Yale £19.99 (294pp) £17.99 (free p&p) from the Independent Bookshop: 0870 079 8897
The Atmosphere of Heaven, By Mike Jay
Friday 05 June 2009
Mention Beddoes and most think of the macabre Romantic poet, Thomas. He scarcely knew his father, another Thomas Beddoes, who died, aged 48, at Christmas 1808. Beddoes was six, with scant idea of the man who had also brought into existence a Pneumatic Institute in Bristol. This not only treated the ailing with compounds which evolved into laughing gas but encouraged an apprentice, Humphry Davy.
Described by Lytton Strachey as "a remarkable man, endowed with high and varied intellectual capacities and a rare independence of character", Dr Beddoes senior could have found a place in his later, more satirical writings. Of portly physique, he had a thirst for knowledge as obsessive as it was omnivorous, but lacking that humour which could have alleviated it.
He often appears a stray from his contemporary Thomas Love Peacock's fiction; indeed, among those who filled Beddoes's house was Peacock's bete noire Coleridge. Another discovery was young Roget, he of the thesaurus.
The place was a hive of experiment and revolutionary sympathies, which Beddoes had imbibed since his 1760 birth. He was grandson of a Shropshire tanner whose scientific ways elevated the family before a fall from a horse brought emphysema.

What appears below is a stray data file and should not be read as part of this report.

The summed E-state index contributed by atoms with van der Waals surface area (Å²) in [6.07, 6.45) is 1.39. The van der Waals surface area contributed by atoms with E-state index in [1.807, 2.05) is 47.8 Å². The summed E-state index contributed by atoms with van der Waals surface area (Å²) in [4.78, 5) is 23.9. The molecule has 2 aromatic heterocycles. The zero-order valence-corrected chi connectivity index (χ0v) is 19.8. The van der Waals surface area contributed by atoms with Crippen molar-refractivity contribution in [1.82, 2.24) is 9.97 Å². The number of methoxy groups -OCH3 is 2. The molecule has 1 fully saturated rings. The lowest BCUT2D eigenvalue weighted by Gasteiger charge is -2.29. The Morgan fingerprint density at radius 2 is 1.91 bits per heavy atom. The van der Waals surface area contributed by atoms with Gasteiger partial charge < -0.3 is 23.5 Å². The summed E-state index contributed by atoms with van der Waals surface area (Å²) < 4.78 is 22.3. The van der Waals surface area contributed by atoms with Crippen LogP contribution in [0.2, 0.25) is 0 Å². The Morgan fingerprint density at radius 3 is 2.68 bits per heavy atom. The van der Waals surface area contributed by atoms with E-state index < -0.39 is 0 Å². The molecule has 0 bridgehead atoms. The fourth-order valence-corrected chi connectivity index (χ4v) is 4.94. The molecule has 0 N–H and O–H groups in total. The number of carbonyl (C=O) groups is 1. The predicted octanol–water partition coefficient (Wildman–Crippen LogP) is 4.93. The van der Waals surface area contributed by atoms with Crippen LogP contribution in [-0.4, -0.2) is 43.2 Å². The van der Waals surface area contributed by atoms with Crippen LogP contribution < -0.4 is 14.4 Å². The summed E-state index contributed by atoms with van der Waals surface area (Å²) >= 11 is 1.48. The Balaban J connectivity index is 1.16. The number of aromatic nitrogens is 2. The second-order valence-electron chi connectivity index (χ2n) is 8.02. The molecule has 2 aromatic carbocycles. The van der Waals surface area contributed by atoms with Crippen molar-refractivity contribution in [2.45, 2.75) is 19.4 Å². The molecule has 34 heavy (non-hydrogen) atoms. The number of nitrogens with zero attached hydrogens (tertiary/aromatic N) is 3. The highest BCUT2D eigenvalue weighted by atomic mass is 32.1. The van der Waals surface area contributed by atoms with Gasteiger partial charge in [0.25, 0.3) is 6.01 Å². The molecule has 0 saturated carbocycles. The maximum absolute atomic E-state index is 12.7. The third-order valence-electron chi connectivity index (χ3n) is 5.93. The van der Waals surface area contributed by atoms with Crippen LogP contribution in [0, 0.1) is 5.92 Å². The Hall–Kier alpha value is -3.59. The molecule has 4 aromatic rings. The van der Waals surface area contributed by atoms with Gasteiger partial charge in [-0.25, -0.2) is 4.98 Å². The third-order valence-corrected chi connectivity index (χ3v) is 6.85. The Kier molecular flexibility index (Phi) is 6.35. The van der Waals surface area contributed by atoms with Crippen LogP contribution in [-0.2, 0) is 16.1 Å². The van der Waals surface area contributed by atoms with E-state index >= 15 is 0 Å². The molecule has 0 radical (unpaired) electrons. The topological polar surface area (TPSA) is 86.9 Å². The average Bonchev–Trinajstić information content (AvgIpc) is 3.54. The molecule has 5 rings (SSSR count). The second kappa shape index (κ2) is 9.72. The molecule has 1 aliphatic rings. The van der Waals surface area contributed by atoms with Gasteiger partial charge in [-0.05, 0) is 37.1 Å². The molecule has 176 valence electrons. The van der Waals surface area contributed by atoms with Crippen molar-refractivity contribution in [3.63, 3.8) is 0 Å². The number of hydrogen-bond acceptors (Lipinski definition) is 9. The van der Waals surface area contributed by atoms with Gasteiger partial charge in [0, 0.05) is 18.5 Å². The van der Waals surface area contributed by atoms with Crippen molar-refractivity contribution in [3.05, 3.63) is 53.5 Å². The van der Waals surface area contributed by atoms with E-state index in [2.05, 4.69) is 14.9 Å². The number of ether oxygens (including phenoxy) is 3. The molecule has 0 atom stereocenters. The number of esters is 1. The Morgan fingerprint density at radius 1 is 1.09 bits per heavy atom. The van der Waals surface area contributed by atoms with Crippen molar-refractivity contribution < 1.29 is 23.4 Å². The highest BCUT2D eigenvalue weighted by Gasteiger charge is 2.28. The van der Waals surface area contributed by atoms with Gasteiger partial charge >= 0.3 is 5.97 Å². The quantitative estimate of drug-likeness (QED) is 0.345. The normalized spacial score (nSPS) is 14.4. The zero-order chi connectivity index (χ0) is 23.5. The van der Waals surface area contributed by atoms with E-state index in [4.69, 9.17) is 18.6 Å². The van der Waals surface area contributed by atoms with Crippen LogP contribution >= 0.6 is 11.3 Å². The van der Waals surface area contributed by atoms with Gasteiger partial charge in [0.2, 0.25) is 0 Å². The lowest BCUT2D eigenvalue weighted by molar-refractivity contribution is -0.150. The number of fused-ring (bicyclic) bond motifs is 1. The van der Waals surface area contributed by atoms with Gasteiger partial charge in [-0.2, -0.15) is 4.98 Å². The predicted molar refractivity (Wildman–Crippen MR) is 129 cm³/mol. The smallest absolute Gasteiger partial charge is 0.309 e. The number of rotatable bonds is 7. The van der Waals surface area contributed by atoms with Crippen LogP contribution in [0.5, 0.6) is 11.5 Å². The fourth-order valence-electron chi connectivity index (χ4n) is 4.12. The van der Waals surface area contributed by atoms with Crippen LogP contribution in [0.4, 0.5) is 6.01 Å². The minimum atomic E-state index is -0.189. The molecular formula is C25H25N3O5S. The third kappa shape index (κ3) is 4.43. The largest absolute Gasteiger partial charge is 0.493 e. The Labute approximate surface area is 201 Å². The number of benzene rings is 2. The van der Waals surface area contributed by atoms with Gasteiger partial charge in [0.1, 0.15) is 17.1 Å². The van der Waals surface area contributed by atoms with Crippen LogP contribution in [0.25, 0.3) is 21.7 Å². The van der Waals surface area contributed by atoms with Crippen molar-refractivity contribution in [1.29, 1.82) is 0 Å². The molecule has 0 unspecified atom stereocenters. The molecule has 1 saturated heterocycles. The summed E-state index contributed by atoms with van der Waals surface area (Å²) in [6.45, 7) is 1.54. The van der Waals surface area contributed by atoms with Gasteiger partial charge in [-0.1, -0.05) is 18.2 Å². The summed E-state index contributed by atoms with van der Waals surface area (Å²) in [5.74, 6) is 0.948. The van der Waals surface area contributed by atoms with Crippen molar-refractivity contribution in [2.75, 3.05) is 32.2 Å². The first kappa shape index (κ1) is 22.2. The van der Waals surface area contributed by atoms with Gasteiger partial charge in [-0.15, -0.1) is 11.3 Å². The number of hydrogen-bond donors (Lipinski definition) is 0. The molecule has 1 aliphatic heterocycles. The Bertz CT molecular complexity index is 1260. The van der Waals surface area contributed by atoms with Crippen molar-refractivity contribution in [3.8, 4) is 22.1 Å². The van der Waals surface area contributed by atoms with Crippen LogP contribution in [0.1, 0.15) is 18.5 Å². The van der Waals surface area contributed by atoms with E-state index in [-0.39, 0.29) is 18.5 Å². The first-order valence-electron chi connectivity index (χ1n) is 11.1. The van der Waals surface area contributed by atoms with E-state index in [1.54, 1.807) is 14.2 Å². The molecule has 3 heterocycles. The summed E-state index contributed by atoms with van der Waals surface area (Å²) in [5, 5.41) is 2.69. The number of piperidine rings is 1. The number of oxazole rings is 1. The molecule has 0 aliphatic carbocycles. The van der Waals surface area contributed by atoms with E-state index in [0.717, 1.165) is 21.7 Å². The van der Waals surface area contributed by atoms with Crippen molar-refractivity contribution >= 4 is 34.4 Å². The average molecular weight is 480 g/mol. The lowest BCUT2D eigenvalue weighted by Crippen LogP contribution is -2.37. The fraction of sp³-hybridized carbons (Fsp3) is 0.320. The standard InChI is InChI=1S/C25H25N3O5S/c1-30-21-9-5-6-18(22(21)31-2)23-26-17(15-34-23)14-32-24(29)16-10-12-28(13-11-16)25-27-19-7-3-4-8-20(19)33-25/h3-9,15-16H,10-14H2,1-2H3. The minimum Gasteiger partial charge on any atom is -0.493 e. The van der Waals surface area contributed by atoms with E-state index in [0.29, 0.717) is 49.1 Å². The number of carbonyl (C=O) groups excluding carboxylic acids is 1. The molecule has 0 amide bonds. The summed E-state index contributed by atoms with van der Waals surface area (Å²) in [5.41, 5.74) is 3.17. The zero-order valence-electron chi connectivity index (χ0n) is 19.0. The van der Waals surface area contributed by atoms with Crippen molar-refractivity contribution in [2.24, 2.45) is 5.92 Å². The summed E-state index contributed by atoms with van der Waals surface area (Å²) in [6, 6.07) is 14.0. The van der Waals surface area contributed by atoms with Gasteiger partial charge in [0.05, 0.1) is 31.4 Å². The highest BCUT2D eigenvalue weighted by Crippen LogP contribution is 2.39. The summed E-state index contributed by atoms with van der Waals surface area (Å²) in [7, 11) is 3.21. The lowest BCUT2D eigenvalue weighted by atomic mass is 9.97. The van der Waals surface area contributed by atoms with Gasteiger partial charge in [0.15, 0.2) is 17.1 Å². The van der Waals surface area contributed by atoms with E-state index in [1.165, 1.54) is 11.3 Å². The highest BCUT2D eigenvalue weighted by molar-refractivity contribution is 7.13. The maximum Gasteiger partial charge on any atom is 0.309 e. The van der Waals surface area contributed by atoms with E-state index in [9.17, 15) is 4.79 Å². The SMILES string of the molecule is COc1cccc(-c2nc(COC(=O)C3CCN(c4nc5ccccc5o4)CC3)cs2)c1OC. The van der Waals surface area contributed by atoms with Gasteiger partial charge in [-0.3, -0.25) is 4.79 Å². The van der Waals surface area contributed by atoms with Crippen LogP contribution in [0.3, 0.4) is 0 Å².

Its hopeless treatment was watched by the nine-year-old Beddoes who, becoming friendly with the doctor, found the course of his life established. Oxford, where he taught himself languages, was followed by medical studies in London and Edinburgh. On returning as a lecturer to Oxford in 1788, he also wrote verse akin to Erasmus Darwin's botanical epics. As his revolutionary sympathies survived 1789's troubled aftermath, a move from Oxford was prudent. He settled in riot-prone Bristol and founded the Institute in 1798 with the "Lunar Men" Tom Wedgwood and Gregory Watt, who put him in touch with their Penzance landlady's teenage prodigy, Davy. Meanwhile, surprisingly, Beddoes married Anna, vivacious sister of novelist Maria Edgeworth.
As Mike Jay suggests in this measured, detailed biography, she may not have satisfied. "I would rather be mistress to the man I love than wife, but since this is contrary to all custom, and cannot be, I must be contended with being wife in the usual way." So she told another man in a letter found by Jay.
Beddoes was a prolific writer but best known for his creation of laughing gas, which made one patient declare "I feel like the sound of a harp". However, he did not deduce its being a harbinger of anaesthesia, but was distracted by another air. So convinced was he that cow's breath is beneficial that he set up a stall beside a ward whose occupants remarked more upon the animals' other end than anything from the nostrils. For all Beddoes' achievements, that image is indelible.
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